I hastily put some thoughts down on paper on the airplane ride home from QuiltCon in Austin. While I won’t be able to get them in perfect order, it’s important to me that I share them here before I get caught back up in the world of small children and some new freelance research/writing projects. Blogging about quilts projects is often just recording objective information – where I found a pattern or what fabric I used. I’d like to try to sum up my QuiltCon experience and synthesizing information requires a bit more brainspace than I often have. Right now, I have exactly one hour to take my scribbles to the screen.
So, here’s my little debrief on QuiltCon 2015. I’d like to focus on four main ideas: how am I changed? what did I learn? what will I do differently now? and will I go back?
How am I changed?
Well, I now know – more than ever before – there’s somebody out there. My blog is as much a receptacle of the things I’ve made as it is a table where people – me and you – can sit and chat about the things we both find interesting. After a few years with young children and frequent moments of feeling isolated from the world, I am renewed and comforted by the realization that there are people on the other side of the screen. And that you’re all pretty darn cool. Whether you were at QuiltCon or not, I now have a more intimate sense of this quilting community that I’ve been lucky enough to find myself in.
What did I learn?
I attended an embroidery workshop, a binding workshop, and several lectures. My workshops were great for skill-building, but I found that I appreciated how the lectures inspired me to consider some of the larger issues related to quilting. Surprisingly, unrelated lectures often referenced similar themes. Three main ideas that resonated with me were learn your quilt history, just make the next quilt, and be ready for opportunity.
In Rossie Hutchinson’s Copyright War lecture, she mentioned that those of us looking considering copyright and publishing should “learn your quilt history.” This idea had come up earlier in the panel on how to get published. Both of the publishing panelists suggested quilters who want to get published need to be aware of what has come before in order to identify how we might be unique from others. During the Maker to Making a Living panel, Mary Fons referenced her interest in the history of quiltmaking and the textile industry and some of the things she’s learned from her studies. I realized then that even if I’m not actively trying to feed and clothe my children by making and selling quilts, I can enjoy a much richer quilting experience by learning more about general quilt history. And since I choose to put my quiltmaking online and share my voice in this community, I want to be good student of this art/craft.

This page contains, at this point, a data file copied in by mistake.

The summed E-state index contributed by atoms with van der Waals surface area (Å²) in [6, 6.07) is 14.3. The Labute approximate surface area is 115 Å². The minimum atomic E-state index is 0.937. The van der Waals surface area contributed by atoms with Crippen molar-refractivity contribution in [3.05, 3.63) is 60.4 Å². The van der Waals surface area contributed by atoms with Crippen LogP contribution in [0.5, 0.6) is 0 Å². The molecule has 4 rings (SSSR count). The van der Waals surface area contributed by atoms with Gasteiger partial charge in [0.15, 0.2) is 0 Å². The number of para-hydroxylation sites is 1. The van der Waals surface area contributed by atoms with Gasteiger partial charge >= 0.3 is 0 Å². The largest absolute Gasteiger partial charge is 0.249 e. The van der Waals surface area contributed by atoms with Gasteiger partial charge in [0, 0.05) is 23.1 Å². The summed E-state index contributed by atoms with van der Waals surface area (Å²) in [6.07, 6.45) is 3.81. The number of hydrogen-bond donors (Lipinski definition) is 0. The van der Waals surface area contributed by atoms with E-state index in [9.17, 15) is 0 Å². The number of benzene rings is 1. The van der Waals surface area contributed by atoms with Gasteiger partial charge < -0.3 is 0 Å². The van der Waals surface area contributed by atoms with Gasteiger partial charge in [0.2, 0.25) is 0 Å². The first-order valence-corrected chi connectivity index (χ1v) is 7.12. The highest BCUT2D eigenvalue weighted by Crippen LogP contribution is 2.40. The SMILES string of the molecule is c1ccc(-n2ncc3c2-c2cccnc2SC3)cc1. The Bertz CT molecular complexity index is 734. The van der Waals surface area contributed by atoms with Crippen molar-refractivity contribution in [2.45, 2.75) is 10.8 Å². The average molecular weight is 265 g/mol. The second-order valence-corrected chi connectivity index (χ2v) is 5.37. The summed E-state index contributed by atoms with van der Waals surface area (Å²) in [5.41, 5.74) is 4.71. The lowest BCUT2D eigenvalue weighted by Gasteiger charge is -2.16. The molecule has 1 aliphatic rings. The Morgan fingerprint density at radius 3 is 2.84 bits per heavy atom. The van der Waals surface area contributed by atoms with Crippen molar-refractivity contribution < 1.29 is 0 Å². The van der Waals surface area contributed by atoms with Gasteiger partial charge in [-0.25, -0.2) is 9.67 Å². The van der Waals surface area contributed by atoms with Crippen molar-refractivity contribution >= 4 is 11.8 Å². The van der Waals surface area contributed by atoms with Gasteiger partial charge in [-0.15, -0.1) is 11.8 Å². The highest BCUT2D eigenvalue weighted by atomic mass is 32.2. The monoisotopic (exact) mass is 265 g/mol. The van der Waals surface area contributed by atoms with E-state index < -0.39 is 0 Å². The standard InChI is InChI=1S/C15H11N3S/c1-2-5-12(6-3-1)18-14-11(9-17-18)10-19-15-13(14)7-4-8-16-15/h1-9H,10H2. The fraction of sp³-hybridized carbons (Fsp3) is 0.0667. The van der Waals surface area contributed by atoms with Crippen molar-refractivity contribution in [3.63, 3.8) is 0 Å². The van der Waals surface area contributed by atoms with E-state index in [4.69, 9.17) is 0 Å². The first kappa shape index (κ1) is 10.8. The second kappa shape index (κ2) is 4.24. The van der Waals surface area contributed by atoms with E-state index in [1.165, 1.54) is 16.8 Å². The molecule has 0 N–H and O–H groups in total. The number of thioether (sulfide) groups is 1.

Alissa Haight Carlton moderated the panel on Getting Published, and she shared that she didn’t go to art school and never felt like an “artist” when she started quilting. She simply made a quilt, then made the next quilt, and the next quilt, and the next… Her advice to those of us considering how we can find our voice wasn’t to analyze what else is out there or how we’re different, it’s simply to do what we do, again and again, and eventually our unique voice will emerge. There’s a lot of hard work in that suggestion, but the heart of the advice sounds easy to me – just make your next quilt. I love the simplicity of that.
The last idea that kept popping up in lectures was, “Like an itch, when opportunity comes along, scratch it.” The Women of Gee’s Bend referenced it (in their own, awesome, storytelling way). During the Maker to Making a Living panel, Denyse specifically said she felt she had met opportunity with just enough luck and instinct to be successful. It was clear that if you have any inkling of taking this craft beyond a hobby in any way, you just have to work hard, be yourself, and stay ready for opportunity (or those moments when you can create your own opportunity). Isn’t that great advice for any endeavor?
What am I inspired to do now?
I think I’d like to blog more thoughts. Now that I feel more comfortable with “whom” I’m speaking to, I want to engage in more conversations. I’m not sure how long this will last. This blog has always been more of a portfolio than a thought board, but I’m considering new formats that will allow you all to tune into whatever you find inspiring – whether that’s my thoughts or projects. You won’t be bombarded too often with wordy posts if you’d rather just see pictures of quilty things.
Will I go back to QuiltCon?
Probably. I’m always a student of something. I’m always looking to understand things more deeply. Or do things more efficiently. Or better. Right now, I’m home with my children during the day, and making quilts as a hobby is something I’ve selfishly carved out for me – and I choose to be a student in the quilting world.
QuiltCon gives me an opportunity to connect with other people who share a passion for this hobby, but it also gives me a chance to develop skills in workshops and think about bigger issues in the lectures – all in one trip. I realize it’s an expensive trip to make, but given what I get from the experience, it’s a deal.
So as long as I’m in this mindset, I’ll be back. And I hope to see you there next time!